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Being able to negotiate with people is important. As a professional, you’re going to find yourself in many situations when negotiation skills will come in handy. You might need to negotiate a contract or you could be trying to get your boss to give you a raise. Understanding the four types of negotiations might help you to be better prepared for the situations that you’ll encounter later in life. 

  1. Adversarial Negotiation

Adversarial negotiation is a type that involves one aggressive party working to achieve a positive outcome for themselves. If you’re negotiating from a position of power, then you might be able to use this type of negotiation better. You can simply drive a hard bargain when you will refuse to negotiate unless your terms are accepted. This strategy is typically only useful in situations when you have nothing to lose if things don’t go well. 

  1. Multiparty Negotiation

Multiparty negotiation occurs when you have negotiations with more than one other party. This might be more complicated in some ways since it changes the negotiating dynamic. You might have two people working together to negotiate a deal with you so that you can help them with both of their interests.

Sometimes these types of negotiations occur when one party can help you, but you can help their friend who is also giving them something that they want. This might seem harder to grasp than many other standard negotiation types, but it isn’t that complicated at the end of the day.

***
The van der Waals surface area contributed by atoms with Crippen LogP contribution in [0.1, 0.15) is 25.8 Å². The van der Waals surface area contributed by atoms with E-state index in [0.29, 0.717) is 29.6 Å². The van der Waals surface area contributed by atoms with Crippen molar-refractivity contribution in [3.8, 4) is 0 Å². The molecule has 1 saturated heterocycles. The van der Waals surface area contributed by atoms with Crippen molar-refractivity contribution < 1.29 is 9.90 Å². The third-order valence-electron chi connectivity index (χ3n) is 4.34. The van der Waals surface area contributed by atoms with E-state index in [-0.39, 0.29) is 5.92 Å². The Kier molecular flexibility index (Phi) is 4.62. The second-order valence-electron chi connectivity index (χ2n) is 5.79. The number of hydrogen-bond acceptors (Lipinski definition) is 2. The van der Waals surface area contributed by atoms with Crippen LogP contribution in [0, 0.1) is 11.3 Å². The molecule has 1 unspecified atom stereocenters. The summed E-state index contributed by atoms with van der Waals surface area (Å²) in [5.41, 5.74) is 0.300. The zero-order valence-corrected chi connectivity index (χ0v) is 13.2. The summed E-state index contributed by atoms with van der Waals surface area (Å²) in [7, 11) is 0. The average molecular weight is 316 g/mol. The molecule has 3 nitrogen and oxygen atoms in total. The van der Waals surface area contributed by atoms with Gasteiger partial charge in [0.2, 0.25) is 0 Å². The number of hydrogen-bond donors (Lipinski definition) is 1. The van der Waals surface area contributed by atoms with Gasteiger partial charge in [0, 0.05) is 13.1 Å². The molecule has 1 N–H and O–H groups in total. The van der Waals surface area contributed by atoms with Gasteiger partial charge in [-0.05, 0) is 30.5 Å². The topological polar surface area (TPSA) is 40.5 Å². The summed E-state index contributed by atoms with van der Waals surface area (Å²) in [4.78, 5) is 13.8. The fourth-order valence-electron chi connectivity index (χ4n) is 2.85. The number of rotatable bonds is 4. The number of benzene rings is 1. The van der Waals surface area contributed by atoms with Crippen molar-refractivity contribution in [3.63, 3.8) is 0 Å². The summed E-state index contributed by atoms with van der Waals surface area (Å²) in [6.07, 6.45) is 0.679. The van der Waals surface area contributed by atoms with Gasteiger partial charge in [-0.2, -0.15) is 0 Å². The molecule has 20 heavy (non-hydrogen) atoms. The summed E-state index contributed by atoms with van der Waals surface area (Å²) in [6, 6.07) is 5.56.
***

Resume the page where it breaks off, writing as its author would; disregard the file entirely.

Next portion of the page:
1. Team Negotiation

Team negotiation differs from one-on-one negotiations quite a bit, and it’s also not the same as multiparty negotiations. This involves being a part of a team that is negotiating something. There will be roles in the team such as leader, observer, and relater. 

A leader dictates how the negotiation process finishes, but observers learn about the other party to give your team the edge. A relater will be someone who tries to build relationships with the party that you’re negotiating with for the benefit of the team. 

  1. Principled Negotiation

Finally, principled negotiation involves two parties using their principles to reach some type of agreement. This is often a type of negotiation that is used for conflict resolution. Negotiators will try to separate their emotions from the situation and focus on the interests that matter. Mutual gain can often help people to reach agreements even when two parties have been at odds.